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Sun Nov 18, 2012, 10:25 PM

Veterans In New Congress Fewest Since World War II

By Amanda Terkel (HuffPo)
Posted: 11/17/2012 9:08 am EST Updated: 11/17/2012 11:21 am EST

WASHINGTON -- The 113th Congress that takes office in January will have the fewest military veterans since World War II, although the number of members who served in the Afghanistan or Iraq wars is growing.

Nineteen percent of the next Congress will be veterans, with 85 in the House and 18 in the Senate, according to a tally compiled by the American Legion. In the current Congress, there are 91 veterans in the House and 25 in the Senate.

...


"While the total number of veterans in Congress has decreased, we will see a record number of post-9/11 veterans in Congress this year," said Tom Tarantino, chief policy officer for Iraq and Afghanistan Veterans of America. "Sixteen veterans of Iraq and Afghanistan have won their races and will be part of the House of Representatives next year."

While committee assignments in both chambers are still being figured out, Sen. Patty Murray (D-Wash.) has already said she will step down from her position as chair of the Veterans Affairs Committee, meaning Sen. Bernie Sanders (I-Vt.) will likely take her place.

...


http://www.huffingtonpost.com/2012/11/17/veterans-congress-fewest_n_2144852.html



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Arrow 6 replies Author Time Post
Reply Veterans In New Congress Fewest Since World War II (Original post)
pinboy3niner Nov 2012 OP
longship Nov 2012 #1
SheilaT Nov 2012 #2
pinboy3niner Nov 2012 #3
Victor_c3 Nov 2012 #4
JustABozoOnThisBus Nov 2012 #5
ohio_88 Nov 2012 #6

Response to pinboy3niner (Original post)

Sun Nov 18, 2012, 10:32 PM

1. But we will have Tammy Duckworth!!!

I am a huge fanboy!

Here:


If you haven't seen and heard this, you need to.

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Response to pinboy3niner (Original post)

Sun Nov 18, 2012, 10:45 PM

2. Keep in mind that only a tiny minority

of our citizens actually serve in combat.

I am very conflicted about this. I do understand that in WWII, and perhaps also in the Korean War, the draft grabbed almost everyone. Since then, not so much.

I am the mother of two grown sons, now ages 25 and 29. I have felt very strongly for quite a while now that the military may not have them as cannon fodder. I realize that my sons are no more precious to me than are any sons to their mothers. I also understand that we personally have resources (such as relatives in Canada) that many others do not have. And I also understand that serving in our military is a very proud and patriotic aspect of the lives of a certain subset of our population. I do not consider myself any less patriotic than those people. But I am not willing to sacrifice MY sons in the stupid wars we've been waging in recent years.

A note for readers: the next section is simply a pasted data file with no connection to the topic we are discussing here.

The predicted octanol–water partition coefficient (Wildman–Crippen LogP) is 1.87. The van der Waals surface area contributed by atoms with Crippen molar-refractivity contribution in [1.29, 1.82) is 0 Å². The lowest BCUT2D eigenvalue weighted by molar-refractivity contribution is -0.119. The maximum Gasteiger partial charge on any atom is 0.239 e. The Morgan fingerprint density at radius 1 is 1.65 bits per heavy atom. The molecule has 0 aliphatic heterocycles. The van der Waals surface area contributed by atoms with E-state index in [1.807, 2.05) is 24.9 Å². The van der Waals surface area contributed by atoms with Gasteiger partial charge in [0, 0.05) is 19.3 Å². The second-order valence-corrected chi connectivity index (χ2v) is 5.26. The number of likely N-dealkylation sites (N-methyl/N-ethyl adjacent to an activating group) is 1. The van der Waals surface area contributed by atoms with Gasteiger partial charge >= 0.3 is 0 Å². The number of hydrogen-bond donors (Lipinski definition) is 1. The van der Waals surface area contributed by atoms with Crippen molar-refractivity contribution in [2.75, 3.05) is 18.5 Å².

I cannot begin to imagine what it is like to lose a child to combat. Nor can I imagine what it is like to come home maimed. I am in awe of those who deal with those things. For all my personal intention to keep my sons out of combat, I also understand that veterans are absolutely crucial to our country's understanding of war.

Another side note. I have three brothers. The two youngest never served. My oldest brother enlisted in the military and was inducted on August 22, 1961, shortly after the Berlin Wall went up. He wound up being stationed in Berlin for about two years, and I can recall very distinctly his saying at some point that he was very glad he'd been posted there, rather than in Southeast Asia.

I think, because of my age and location in history, I have a strong resistance to military service. I used to read old Life Magazines, starting with the first issue which was in November, 1936. As a consequence, it's as if I remember the events of the late 1930's through WWII. It was not until I got partway through WWII in those Life Magazines that I fully understood why the older generation were so appalled at the anti-war demonstrations against the war in Vietnam by my generation. It really matters when you come of age.

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Response to SheilaT (Reply #2)

Mon Nov 19, 2012, 03:25 AM

3. Thanks for a thoughtful and eloquent post

It's common for war veterans to be conflicted, too. Hating the war, but proud of our service. Wishing the war never happened, but unwilling to say we'd have done differently and have to give up having had the privilege of knowing those we lost... For veterans--and especially for combat vets--I think those kinds of conflicts in our feelings are a major issue in our PTSD because it makes it so hard to come to a personal perspective on our experience that makes any kind of sense.

Years ago I was one of a group of VN vets that went to speak to a HS history class in Maryland. On our first visit, we noticed "VIETNAM" spelled out in large letters across the back wall of the classroom. Looking closeley, we discovered that the letters were made of 58,000 straightpins the teacher had had the students spend 5 minutes each day putting in. The next year, the back wall was filled with a collage of 58,000 faces clipped from magazine photos.

That teacher was someone who had gotten his draft notice, refused induction, and had spent either 18 months or 2 years in jail for it (I'm a little rusty on the precise time he served of his 2-year sentence). And we who had fought in Vietnam admired that teacher and felt we had more in common with him than with the VN War chickenhawks.

I'd been a draftee in '67, but I'd volunteered for the draft by calling up my draft board and asking them to take me. I don't know if that got someone else off the hook--I was more concerned at the time with being able to get out in 2 years in case I didn't like the military, rather than being locked into a 3- or 4-year enlistment. I also volunteered for Infantry, OCS, Vietnam, and combat assignment.

Today's disconnect between American civilians and their military is a problem for which some see resurrection of the draft as the solution. Some also support a draft as a deterrent to war. But I can't help remembering how long the VN War went on despite the draft, and that 17,725 draftees were killed in Vietnam (30.4 percent of all combat deaths).